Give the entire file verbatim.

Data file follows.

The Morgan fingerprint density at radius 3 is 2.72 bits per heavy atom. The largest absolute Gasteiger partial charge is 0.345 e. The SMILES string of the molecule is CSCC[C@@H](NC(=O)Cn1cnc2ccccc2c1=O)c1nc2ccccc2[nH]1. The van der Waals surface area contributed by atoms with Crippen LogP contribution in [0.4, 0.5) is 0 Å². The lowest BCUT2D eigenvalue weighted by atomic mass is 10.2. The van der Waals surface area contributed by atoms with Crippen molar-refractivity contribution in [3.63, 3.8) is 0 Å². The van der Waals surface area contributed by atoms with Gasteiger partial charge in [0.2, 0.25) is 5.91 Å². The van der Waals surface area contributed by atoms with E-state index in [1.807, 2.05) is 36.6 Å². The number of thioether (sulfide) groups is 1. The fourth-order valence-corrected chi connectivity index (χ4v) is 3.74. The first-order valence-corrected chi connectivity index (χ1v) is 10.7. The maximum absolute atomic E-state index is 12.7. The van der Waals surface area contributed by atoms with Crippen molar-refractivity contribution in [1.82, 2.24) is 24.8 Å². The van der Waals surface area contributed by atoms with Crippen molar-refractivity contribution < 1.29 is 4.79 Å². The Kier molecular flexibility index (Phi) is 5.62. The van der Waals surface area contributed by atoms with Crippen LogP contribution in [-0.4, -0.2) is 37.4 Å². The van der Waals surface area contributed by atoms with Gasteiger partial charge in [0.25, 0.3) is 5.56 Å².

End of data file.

The Morgan fingerprint density at radius 3 is 2.72 bits per heavy atom. The largest absolute Gasteiger partial charge is 0.345 e. The SMILES string of the molecule is CSCC[C@@H](NC(=O)Cn1cnc2ccccc2c1=O)c1nc2ccccc2[nH]1. The van der Waals surface area contributed by atoms with Crippen LogP contribution in [0.4, 0.5) is 0 Å². The lowest BCUT2D eigenvalue weighted by atomic mass is 10.2. The van der Waals surface area contributed by atoms with Crippen molar-refractivity contribution in [3.63, 3.8) is 0 Å². The van der Waals surface area contributed by atoms with Gasteiger partial charge in [0.2, 0.25) is 5.91 Å². The van der Waals surface area contributed by atoms with E-state index in [1.807, 2.05) is 36.6 Å². The number of thioether (sulfide) groups is 1. The fourth-order valence-corrected chi connectivity index (χ4v) is 3.74. The first-order valence-corrected chi connectivity index (χ1v) is 10.7. The maximum absolute atomic E-state index is 12.7. The van der Waals surface area contributed by atoms with Crippen molar-refractivity contribution in [1.82, 2.24) is 24.8 Å². The van der Waals surface area contributed by atoms with Crippen molar-refractivity contribution < 1.29 is 4.79 Å². The Kier molecular flexibility index (Phi) is 5.62. The van der Waals surface area contributed by atoms with Crippen LogP contribution in [-0.4, -0.2) is 37.4 Å². The van der Waals surface area contributed by atoms with Gasteiger partial charge in [0.25, 0.3) is 5.56 Å².